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08-31-2012, 01:37 PM
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Originally Posted by Tiranis View Post
Because I'm sick of your posts on this topic:

The transitions are cumbersome. Just do away with them. There is no need for so many in one short paragraph. The constant modification of adjectives is also grinding. It makes it feel as if the author has no actual opinion or is trying too hard to make it seem as if he's flexible. "simple fact", "extremely good", "relatively useful"?

"Simple" in your example modifies a noun, not an adjective, but you're right that it's not really effective. "Extremely" is an informative modification of "good." "Relatively useful" in the context of the sentence is obviously supposed to be a gently humorous understatement. The author isn't trying to show he's flexible, he's showing he understands the other side of the argument, which is a good thing to do. Stylistically, you're right: the accumulation of those modifiers and the introductory phrases don't make great prose. (It could almost be considered evidence to support the claim that the writer is verbose, but I'd just call it wordy.)

But the biggest problem is that this paragraph doesn't tell me anything at all. Half the paragraph prepares us for the author sometime in the future telling us why he doesn't believe Lack should be ranked where he is. Why do I need that? If you want to tell me that you think he should've been lower, then just do that — don't spend a paragraph preparing me for it.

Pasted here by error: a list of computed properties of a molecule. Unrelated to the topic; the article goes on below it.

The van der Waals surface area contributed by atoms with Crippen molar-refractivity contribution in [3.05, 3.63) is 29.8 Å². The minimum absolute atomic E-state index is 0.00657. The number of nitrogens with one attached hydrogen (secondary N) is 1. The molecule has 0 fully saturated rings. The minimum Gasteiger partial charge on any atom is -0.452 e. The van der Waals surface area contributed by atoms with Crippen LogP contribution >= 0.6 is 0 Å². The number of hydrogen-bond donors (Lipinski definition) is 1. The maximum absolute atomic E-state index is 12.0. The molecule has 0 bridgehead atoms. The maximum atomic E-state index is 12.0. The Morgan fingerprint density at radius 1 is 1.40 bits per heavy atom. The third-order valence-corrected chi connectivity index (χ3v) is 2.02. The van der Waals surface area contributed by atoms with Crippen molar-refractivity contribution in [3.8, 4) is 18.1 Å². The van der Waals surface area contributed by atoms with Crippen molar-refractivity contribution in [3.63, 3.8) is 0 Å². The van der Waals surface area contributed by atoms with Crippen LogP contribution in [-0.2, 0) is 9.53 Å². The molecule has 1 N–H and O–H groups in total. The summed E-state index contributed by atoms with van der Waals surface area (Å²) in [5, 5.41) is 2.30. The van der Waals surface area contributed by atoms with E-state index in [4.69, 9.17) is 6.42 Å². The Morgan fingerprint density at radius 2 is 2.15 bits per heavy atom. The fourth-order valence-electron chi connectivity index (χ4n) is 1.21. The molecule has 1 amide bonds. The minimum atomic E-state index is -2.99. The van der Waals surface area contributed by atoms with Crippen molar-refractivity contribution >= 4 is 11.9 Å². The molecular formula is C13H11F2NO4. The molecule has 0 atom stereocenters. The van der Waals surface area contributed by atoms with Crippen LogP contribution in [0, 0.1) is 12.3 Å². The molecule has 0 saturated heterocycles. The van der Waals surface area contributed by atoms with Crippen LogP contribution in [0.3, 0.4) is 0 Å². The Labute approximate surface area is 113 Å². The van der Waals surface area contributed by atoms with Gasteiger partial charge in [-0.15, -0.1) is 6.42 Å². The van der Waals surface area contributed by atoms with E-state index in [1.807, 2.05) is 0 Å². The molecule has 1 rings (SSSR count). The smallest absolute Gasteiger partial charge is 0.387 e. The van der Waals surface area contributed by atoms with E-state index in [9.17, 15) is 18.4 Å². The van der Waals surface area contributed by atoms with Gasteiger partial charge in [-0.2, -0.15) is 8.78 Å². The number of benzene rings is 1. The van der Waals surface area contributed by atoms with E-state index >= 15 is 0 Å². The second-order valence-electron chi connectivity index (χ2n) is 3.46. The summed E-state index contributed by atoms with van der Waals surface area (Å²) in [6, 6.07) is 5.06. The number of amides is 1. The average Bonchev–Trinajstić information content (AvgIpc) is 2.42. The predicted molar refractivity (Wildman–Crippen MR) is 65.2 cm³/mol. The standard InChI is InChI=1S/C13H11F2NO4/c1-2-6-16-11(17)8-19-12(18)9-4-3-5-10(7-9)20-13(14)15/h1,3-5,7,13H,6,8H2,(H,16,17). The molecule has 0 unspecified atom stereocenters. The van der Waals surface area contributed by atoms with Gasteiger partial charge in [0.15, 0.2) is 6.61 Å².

He does tell you something. He tells you that his disagreement with the ranking isn't an expression of doubt about Lack's ability but is connected to a theory about the value of goaltending, which he goes on to explain.

We already know that Eddie Lack is "extremely good at stopping pucks from entering his team's net" — that much is obvious from his #2 ranking. What's more, this whole sentence is only necessary (and even then, barely) because of what came before it.

It's a sign of an author that knows he's venturing into a territory he shouldn't but doing it anyway. If you're going to stick your opinions into pieces they don't belong in, at least do so authoritatively rather than by weaseling your way through it. It's why so many people had a negative reaction to it. It's not just about the information and opinions you present, it's how you present them.

I think people had a negative reaction because they wanted something different: an exclusive focus on Lack's ability, rather than a consideration of general ideas about ranking goalies, one which took up a bit less than a third of the article.

If I had time, I could keep going but this article is not worth the effort.
If you or someone else had responded earlier to my request for evidence to support an opinion, rather than just ramping up the rhetoric, you wouldn't have had to deal with my sickeningly repetitive posts.

The article isn't going to compete for a Pulitzer, but it's better than lots of articles routinely posted on sports web sites. It's more or less free of sports cliches. It doesn't have any significant writing errors. It's use of sources to comment on Lack's skills and his development is effective. (I particularly liked the reference to Lack playing as though he were 5'3".)

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